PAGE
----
The oldest university in Africa is al-Qarawiyyin University in Morocco

It’s not the best and most prestigious university today, but it’s the oldest university in the world.

According to Guinness World Records and UNESCO, al-Qarawiyyin University (also written as Al-Karaouine) is “the oldest existing institutional of higher learning in the world.”

This university was founded in 859 A. D. by a Tunisian-born woman al Fihri in Fez Morocco. This university is also the first to be founded by a woman. Fatima used her inheritance from her father’s wealth to found the University which started as an associated school known as madrasa and mosque that eventually grew into a place of higher education. It later introduced the system of awarding degrees according to different levels of study in fields like religious studies, grammar and rhetoric. The fields of study quickly expanded to include logic, medicine, mathematics and astronomy, among others.

Scholars and students from all over the world visited and enrolled to the institution, thanks to its wide range of topics and the high quality of education it offered.

The University had a strict selection system that required students to know the Quran by heart and have a good knowledge of Arabic and general sciences.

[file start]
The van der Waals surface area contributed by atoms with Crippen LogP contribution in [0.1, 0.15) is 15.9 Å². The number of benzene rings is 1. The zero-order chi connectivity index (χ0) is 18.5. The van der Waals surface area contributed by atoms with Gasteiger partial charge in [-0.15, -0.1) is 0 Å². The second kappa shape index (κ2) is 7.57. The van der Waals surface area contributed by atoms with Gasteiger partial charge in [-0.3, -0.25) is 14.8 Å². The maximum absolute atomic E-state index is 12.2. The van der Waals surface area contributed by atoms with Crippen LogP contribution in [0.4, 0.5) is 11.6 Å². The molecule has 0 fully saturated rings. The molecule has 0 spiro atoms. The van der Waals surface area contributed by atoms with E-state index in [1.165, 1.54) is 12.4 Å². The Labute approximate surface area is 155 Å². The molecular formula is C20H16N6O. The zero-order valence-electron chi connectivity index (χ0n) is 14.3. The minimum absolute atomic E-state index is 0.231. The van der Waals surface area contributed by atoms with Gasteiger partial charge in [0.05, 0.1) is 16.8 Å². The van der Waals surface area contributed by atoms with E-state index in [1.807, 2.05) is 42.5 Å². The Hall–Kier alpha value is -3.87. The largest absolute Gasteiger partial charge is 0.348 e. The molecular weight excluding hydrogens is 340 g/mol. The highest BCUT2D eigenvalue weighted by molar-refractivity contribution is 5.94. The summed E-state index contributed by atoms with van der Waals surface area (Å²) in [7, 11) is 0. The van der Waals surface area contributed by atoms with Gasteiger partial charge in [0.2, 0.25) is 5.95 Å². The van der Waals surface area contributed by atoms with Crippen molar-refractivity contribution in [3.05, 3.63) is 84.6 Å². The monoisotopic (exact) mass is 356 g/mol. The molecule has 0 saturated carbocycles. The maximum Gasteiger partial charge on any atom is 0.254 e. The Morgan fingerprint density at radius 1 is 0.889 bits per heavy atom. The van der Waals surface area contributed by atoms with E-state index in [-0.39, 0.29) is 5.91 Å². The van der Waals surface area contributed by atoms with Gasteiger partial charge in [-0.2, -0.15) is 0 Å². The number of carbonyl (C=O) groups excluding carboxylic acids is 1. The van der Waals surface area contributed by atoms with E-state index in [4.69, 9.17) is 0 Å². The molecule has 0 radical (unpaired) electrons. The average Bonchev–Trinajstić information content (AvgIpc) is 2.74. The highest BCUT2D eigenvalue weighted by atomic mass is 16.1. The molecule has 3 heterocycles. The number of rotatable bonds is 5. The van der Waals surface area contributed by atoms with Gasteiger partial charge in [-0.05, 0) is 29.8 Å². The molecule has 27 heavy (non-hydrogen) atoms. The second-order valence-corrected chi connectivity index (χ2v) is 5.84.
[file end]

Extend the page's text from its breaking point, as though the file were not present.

The University was supported by Sultans of the time by subsidies, gifts especially books and manuscripts. This led al-Qarawiyyin University having several libraries that are open to the public up to this date. The library hosts more than 4,000 valuable manuscripts currently including historical copies of Quran, the 14th century work of “Al-Muqaddimah” and an original copy of “Al-Ibar” by the famous Muslim historian Ibn Khaldun, a pioneer in sociology.

Despite the fact this university attracted Muslim students, it also attracted people from other religions. Pope Sylvester II(946-1003), who was known to have interests in mathematics and astronomy, visited the institution.

It was not until in 1947 that the institution was integrated into the state education system. In 1963, it joined the modern state university system, in 1965 it was officially renamed as “University of Al-Karaouine” rather than simply “Al-Karaouine.”

Much of the university is still highly traditional, students who range between the ages of 13 and 30, seat themselves in semi-circles (halqa) around a sheik when reading texts.